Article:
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Collective Delusions: Social Identity and Scientific Misbeliefs

NOMIS Project 2023

— 2025

Many commentators have warned of a recent global trend of intensifying polarization. An especially worrying manifestation of this involves polarization not only over values and preferences, but over factual beliefs. For instance, Republicans and Democrats in the US disagree about the legitimacy of Joe Biden’s victory in the 2020 US presidential election, while Remainers and Brexiteers in the UK disagree about the economic benefits of leaving the European Union.

At present, we lack a detailed understanding of the depth and dynamics of these disagreements. In particular, the extent to which apparently distorted beliefs and inferences are disingenuous and performative—i.e., “expressive” rather than sincere—is unclear. Do partisans really disagree about fundamental facts, or are they playing to the gallery? The project Collective Delusions: Social Identity and Scientific Misbeliefs seeks to make an important contribution to this endeavor.

By combining theory, methods and expertise from multiple disciplines (e.g., experimental economic games, surveys, computerized tasks, neuroimaging) the project aims to illuminate the extent to which beliefs and decisions are distorted by motives to signal, protect and preserve valued social identities, and to understand the cognitive and neural mechanisms that mediate identity-protective cognition.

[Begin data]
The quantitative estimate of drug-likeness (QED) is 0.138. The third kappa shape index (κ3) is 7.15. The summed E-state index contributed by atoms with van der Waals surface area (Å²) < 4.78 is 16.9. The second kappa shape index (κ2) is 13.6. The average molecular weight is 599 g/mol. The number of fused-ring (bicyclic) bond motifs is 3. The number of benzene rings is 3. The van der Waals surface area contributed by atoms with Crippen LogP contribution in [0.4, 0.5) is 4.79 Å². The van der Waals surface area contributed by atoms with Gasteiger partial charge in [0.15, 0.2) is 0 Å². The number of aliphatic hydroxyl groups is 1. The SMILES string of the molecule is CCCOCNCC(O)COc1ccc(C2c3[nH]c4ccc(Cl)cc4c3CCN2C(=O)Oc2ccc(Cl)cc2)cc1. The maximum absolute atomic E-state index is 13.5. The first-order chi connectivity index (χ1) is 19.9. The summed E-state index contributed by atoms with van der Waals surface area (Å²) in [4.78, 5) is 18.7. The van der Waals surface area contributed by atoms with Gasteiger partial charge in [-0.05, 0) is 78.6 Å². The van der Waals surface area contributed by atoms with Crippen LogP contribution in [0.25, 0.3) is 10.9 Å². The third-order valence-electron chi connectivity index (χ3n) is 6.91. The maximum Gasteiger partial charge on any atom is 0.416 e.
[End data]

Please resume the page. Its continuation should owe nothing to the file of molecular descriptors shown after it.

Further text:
The Collective Delusions project is being led by Ryan McKay at Royal Holloway, University of London (UK).


NOMIS Researcher(s)

Royal Holloway University of London

Project News

Drawing on the literature on epistemic vigilance, NOMIS researcher Ryan McKay and Hugo Mercier have published a paper illuminating a conundrum related to delusions: Deluded individuals seem to display both […]


Project Insights

Abstract: Delusions are distressing and disabling symptoms of various clinical disorders. Delusions are associated with an aberrant and apparently contradictory treatment of evidence, characterized by both excessive credulity (adopting unusual beliefs on minimal evidence) and excessive rigidity (holding steadfast to these beliefs in the face of strong counterevidence). Here we attempt